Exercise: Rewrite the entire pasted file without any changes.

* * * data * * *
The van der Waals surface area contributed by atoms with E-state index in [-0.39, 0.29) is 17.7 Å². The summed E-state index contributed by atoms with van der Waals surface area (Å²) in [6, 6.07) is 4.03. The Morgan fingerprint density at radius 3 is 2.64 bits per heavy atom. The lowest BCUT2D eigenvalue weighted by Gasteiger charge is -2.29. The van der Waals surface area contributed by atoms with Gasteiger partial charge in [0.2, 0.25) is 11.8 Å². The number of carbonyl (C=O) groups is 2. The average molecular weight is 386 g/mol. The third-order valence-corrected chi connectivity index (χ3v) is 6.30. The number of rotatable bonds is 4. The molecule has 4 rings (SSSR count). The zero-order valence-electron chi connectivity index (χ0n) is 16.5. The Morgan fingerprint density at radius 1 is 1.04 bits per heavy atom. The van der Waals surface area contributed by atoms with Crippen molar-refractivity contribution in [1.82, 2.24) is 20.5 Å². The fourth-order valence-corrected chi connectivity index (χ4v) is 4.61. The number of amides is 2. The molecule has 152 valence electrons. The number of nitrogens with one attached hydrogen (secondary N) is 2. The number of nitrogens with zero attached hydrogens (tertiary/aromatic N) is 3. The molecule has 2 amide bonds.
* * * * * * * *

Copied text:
The van der Waals surface area contributed by atoms with E-state index in [-0.39, 0.29) is 17.7 Å². The summed E-state index contributed by atoms with van der Waals surface area (Å²) in [6, 6.07) is 4.03. The Morgan fingerprint density at radius 3 is 2.64 bits per heavy atom. The lowest BCUT2D eigenvalue weighted by Gasteiger charge is -2.29. The van der Waals surface area contributed by atoms with Gasteiger partial charge in [0.2, 0.25) is 11.8 Å². The number of carbonyl (C=O) groups is 2. The average molecular weight is 386 g/mol. The third-order valence-corrected chi connectivity index (χ3v) is 6.30. The number of rotatable bonds is 4. The molecule has 4 rings (SSSR count). The zero-order valence-electron chi connectivity index (χ0n) is 16.5. The Morgan fingerprint density at radius 1 is 1.04 bits per heavy atom. The van der Waals surface area contributed by atoms with Crippen molar-refractivity contribution in [1.82, 2.24) is 20.5 Å². The fourth-order valence-corrected chi connectivity index (χ4v) is 4.61. The number of amides is 2. The molecule has 152 valence electrons. The number of nitrogens with one attached hydrogen (secondary N) is 2. The number of nitrogens with zero attached hydrogens (tertiary/aromatic N) is 3. The molecule has 2 amide bonds.